7 Common Neurological Disorders You Need to Know


You're familiar with Alzheimer's and Parkinson's diseases, and they're probably the conditions that come to mind when you think of neurological disorders. But there are many other diseases and conditions that affect the brain and its ability to control the body. Some are chronic, progressive, or life-threatening, while others are manageable conditions that people live with every day. And some can come out of nowhere to strike once or a few times, then vanish just as mysteriously. Here’s a guide to 7 common neurological conditions to be on the lookout for.

1. Epilepsy

Also called seizure disorder, epilepsy is diagnosed when someone experiences repeated seizures that don't have another specific cause, such as a stroke. When you think of seizure, you probably picture the jerky, out-of-control movements, collapsing, and thrashing depicted onscreen. But confusion and disorientation, staring sightlessly, garbling speech, and losing consciousness (sometimes while not appearing to do so) are also symptoms of a seizure. In particular, children are likely to suffer from "absence seizures," in which they stare into space, sometimes making repeated movements such as smacking their lips or blinking their eyes. Many epileptics experience partial seizures, also called focal seizures, that affect just one section of the brain. These seizures cause a wide range of sensory and physical symptoms, such as seeing or hearing things that aren't there, noticing a sudden unpleasant odor or taste in the mouth, or uncontrolled movements such as one finger or limb stiffening or jerking. People with epilepsy typically have a pattern, repeating the same type of seizure they've had in the past. Many things can trigger seizures, from stress or sleep deprivation to alcohol and certain foods. Some epileptics are more likely to have seizures at night or at a certain time during the day. Reflex epilepsy refers to seizures triggered by flashing lights, video games, or certain kinds of repetitive sounds, or even touching specific points on the body.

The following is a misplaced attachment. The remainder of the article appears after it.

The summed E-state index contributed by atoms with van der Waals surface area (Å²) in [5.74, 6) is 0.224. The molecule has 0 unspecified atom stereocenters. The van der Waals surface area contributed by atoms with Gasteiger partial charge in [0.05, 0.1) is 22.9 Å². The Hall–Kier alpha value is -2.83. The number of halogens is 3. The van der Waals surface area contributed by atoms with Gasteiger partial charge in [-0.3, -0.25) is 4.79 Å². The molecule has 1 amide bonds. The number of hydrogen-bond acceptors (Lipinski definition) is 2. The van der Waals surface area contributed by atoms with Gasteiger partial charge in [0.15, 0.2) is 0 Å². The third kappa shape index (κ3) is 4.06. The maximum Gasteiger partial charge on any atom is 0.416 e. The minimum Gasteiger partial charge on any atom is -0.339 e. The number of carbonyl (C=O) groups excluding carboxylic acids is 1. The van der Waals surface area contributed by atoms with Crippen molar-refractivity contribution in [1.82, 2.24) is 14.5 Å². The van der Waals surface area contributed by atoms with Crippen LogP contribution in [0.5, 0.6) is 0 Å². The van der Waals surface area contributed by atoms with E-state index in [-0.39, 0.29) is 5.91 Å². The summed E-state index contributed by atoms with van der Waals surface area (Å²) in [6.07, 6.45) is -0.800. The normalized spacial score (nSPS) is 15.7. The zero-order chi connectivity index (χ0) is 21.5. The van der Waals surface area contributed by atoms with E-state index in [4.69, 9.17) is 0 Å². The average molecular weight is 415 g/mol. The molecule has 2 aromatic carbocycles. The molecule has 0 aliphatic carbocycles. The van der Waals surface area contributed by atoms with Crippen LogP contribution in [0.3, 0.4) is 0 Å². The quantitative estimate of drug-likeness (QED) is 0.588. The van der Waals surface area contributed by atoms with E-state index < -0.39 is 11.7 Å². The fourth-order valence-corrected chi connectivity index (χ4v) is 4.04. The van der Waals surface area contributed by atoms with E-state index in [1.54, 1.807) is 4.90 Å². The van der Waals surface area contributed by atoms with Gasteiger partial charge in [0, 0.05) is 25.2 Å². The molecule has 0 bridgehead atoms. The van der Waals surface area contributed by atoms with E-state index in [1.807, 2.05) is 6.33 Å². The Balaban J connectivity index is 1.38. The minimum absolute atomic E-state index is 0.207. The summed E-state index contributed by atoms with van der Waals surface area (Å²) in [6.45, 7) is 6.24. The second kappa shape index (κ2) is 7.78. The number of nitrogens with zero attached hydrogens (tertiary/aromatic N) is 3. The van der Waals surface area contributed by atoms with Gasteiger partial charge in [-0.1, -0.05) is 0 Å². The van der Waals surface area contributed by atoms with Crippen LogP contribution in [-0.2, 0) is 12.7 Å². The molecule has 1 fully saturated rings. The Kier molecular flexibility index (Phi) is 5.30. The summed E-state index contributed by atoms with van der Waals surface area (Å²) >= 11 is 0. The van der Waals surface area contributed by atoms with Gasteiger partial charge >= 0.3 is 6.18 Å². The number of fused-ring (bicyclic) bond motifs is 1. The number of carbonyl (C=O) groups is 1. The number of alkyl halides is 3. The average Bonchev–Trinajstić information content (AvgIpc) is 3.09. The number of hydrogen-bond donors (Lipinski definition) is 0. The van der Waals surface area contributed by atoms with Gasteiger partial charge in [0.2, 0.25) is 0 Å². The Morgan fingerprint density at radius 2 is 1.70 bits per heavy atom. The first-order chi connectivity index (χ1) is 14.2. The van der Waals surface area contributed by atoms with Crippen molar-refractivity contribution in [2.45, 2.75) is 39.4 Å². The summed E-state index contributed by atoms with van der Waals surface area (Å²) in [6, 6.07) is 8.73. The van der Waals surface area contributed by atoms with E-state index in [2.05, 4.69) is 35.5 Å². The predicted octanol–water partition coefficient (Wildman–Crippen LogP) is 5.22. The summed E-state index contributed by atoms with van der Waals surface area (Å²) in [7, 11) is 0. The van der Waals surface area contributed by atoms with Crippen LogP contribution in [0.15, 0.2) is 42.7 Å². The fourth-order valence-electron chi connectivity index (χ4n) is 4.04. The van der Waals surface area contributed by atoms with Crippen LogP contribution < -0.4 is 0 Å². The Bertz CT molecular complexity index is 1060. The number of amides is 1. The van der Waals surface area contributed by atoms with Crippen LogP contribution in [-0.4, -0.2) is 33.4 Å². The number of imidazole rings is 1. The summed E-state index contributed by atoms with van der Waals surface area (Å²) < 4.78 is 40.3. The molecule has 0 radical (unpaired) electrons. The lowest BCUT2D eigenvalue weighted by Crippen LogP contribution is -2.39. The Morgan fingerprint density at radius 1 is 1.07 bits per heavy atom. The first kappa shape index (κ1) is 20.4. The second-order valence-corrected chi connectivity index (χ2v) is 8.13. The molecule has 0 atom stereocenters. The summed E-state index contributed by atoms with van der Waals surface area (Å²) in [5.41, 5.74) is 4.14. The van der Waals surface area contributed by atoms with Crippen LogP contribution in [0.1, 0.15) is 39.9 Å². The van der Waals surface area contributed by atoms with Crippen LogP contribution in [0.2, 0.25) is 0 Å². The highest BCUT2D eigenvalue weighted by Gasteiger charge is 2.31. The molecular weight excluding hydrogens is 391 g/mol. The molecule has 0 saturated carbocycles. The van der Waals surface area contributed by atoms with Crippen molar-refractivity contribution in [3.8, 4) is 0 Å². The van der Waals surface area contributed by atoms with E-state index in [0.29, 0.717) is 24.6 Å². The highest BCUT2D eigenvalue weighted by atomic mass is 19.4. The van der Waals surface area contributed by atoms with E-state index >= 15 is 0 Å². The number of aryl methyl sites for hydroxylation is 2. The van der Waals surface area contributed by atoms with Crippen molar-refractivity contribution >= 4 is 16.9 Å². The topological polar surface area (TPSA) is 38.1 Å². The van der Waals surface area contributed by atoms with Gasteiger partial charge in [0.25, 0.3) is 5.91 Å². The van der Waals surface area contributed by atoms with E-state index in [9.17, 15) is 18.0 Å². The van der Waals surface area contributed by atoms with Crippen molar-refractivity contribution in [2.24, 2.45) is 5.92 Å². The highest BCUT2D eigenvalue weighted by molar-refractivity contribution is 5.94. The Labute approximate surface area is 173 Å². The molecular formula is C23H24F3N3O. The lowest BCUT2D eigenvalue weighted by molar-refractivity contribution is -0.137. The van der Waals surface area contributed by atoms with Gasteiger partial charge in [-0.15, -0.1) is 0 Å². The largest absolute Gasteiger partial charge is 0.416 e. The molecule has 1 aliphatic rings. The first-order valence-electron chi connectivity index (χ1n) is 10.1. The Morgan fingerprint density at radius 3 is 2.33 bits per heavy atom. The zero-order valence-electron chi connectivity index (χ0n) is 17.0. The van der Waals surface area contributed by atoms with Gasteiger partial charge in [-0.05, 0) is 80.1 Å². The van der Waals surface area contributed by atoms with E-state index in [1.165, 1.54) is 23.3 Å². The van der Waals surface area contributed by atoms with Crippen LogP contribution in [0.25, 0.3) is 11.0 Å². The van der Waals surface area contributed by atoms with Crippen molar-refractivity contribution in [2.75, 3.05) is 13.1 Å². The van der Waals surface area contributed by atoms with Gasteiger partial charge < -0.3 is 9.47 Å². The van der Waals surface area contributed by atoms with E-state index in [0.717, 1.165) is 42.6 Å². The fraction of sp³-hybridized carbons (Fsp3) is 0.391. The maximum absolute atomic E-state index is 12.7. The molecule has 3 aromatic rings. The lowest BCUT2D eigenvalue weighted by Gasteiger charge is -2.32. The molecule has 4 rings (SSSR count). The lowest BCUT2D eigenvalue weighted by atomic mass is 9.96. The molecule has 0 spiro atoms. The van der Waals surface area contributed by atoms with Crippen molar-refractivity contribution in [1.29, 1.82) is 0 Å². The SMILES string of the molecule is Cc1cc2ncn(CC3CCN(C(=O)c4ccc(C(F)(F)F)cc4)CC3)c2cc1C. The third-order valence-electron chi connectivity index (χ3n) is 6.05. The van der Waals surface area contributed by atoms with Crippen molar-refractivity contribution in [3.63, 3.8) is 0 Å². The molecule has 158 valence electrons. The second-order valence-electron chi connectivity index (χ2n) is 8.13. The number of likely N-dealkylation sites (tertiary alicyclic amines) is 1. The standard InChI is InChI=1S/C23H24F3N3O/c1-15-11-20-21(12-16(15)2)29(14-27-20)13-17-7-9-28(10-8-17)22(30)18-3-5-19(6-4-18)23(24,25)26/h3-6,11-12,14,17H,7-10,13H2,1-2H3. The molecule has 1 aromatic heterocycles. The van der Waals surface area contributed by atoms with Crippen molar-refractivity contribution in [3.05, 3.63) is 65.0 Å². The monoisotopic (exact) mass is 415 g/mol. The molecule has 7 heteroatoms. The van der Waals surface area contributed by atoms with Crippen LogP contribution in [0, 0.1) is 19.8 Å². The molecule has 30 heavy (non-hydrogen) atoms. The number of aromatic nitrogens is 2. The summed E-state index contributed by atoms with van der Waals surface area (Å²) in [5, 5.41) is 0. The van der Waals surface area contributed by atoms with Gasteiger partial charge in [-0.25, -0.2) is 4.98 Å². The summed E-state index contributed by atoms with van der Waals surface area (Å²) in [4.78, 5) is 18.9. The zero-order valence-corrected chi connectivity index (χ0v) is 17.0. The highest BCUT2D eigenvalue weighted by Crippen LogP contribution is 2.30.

Melanie Haiken

Melanie Haiken discovered how important it is to provide accurate, targeted, usable health information to people facing difficult decisions when she was health editor of Parenting magazine. See full bio

over 2 years ago, said...

Actually the comment about PSP appeared below my comment about CAA.

over 2 years ago, said...

Also add CAA, Cerebral Amyloid Angiogathy, another progressive terminal brain disease. My husband died of PSP (see comment above), and now I'm dying of CAA. On top of all that, my father died of conditions related to Alzheimer's, and my older brother died of ALS, also know as Lou Gehrig's disease. I've had enough of neurological conditions to last me forever. None is fun.

over 2 years ago, said...

I wish the author knew the difference between nauseated and nauseous. When something (e.g., a color, a smell a taste) causes one to feel like vomiting, that "something" is nauseous. For example, that house is painted a nauseous shade of green. I feel like throwing up." or "When I get a migraine, I usually feel nauseated and frequently vomit." —Karen L. Lew the picky editor

over 2 years ago, said...

Please also add PSP, devastating. Progressive Supranuclear Palsy